The highlights of 2019 Kawasaki Ninja ZX-10RR | Bike Tests | Top Sellers in Australia
Kawasaki’s new Ninja ZX-10RR exists for one single purpose – to ensure its WorldSBK domination continues
Bending WorldSBK’s rulebook used to be the domain of Ducati with its various homologation specials, which bore only a visual resemblance to its road-going siblings. Extra capacity, high-spec engine internals, even a different bore and stroke was all fair game for the Bologna manufacturer in order to secure that top step. And now Kawasaki have got in on the rule-bending act with its new ZX-10R
The highlights of 2019 Kawasaki Ninja ZX-10RR
1. The RR features titanium Pankl conrods that are 102g lighter than the units used in the ZX-10R and SE. Overall, this reduced weight of rods (by 408g) gives the crank a five per cent decrease in inertia, resulting in a sharpening of the throttle response as it allows the motor to pick up revs faster. It also means that Kawasaki can now run titanium conrods in both WorldSBK and superstock racing…
2. All three ZX-10R models gain a finger-follower valve train, however only the RR gets a 600rpm boost to its redline. According to Kawasaki, this new cylinder head reduces the weight of the moving parts by 20 per cent, improving reliability and precision of the valve timing, so more aggressive profile cams can be used. The head has been redesigned on all models to give enough clearance for high-lift race cams to be fitted. A red cam cover denotes the new motor on all 2019 ZX-10R models.
3. According the Kawasaki the RR’s electronics have been optimised to match the new faster-revving motor. Essentially the quickshifter’s timing has been tweaked for a faster shift, and the fuel maps and all the electronic assists’ programming altered slightly to suit the new motor’s characteristics. The cornering ABS has also had its algorithms modified. It’s only ones and zeros, with no physical changes to the hardware. The stock ZX-10R also has a bi-directional quickshifter as standard for 2019.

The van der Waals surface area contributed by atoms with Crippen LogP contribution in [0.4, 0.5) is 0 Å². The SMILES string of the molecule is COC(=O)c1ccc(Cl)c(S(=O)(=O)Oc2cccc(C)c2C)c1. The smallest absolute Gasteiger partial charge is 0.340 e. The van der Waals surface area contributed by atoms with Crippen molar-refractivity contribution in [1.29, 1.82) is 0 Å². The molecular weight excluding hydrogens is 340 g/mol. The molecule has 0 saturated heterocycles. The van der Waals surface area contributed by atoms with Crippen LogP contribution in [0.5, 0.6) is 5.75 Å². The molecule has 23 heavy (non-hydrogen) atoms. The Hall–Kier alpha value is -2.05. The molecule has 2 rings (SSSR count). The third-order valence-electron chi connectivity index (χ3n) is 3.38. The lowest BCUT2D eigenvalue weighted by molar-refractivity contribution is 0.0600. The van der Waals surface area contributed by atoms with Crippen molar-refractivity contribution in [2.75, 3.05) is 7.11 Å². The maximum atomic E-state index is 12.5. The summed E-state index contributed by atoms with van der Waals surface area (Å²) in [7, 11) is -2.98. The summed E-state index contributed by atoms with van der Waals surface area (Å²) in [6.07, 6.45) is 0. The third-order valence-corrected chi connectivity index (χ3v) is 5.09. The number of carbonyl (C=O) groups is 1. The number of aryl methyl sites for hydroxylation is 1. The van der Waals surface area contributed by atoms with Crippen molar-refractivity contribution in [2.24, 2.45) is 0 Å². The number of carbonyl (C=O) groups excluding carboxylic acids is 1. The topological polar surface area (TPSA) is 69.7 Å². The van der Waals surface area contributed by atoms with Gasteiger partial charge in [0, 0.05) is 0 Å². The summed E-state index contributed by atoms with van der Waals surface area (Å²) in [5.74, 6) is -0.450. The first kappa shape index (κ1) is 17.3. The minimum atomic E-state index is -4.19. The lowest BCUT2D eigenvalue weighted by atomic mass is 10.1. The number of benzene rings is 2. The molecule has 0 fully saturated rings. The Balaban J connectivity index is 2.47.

4. The ZX-10RR runs the same chassis and Showa suspension as the previous generation. However the forks’ OE damping settings have been revised and the shock has altered valving inside. The electronic Öhlins steering damper’s programming has also been tweaked to specifically suit track use.
Know your buckets from your rockers
A bucket and shim design required a heavy ‘bucket’ to sit on top of the valve, which then moves up and down with the valve’s action. In addition, the bucket has a bit of float in it, due to the fact it is designed to rotate when the cam strikes it to reduce wear. So, as well as the weight travelling up and down, the bucket is spinning around, all of which creates power-sapping drag within the head – and with 16 valves, this small amount soon adds up.
A finger-follower system does without the bucket, as the rocker arms directly strike a shim on top of the valves. This style of follower is lighter than a bucket system, which allows the bike to rev higher with less chance of mechanical failure, and is more accurate to set up and also more compact. In addition, its accuracy means you can run very aggressive cam profiles, which is good news for racers.
It’s more expensive to mass-produce a finger-follower head, as the rockers are a complicated shape and the head itself has to be designed to accommodate the rockers’ location shaft. But the power benefits outweigh the costs on a high performance sportsbike such as the Ninja ZX-10R.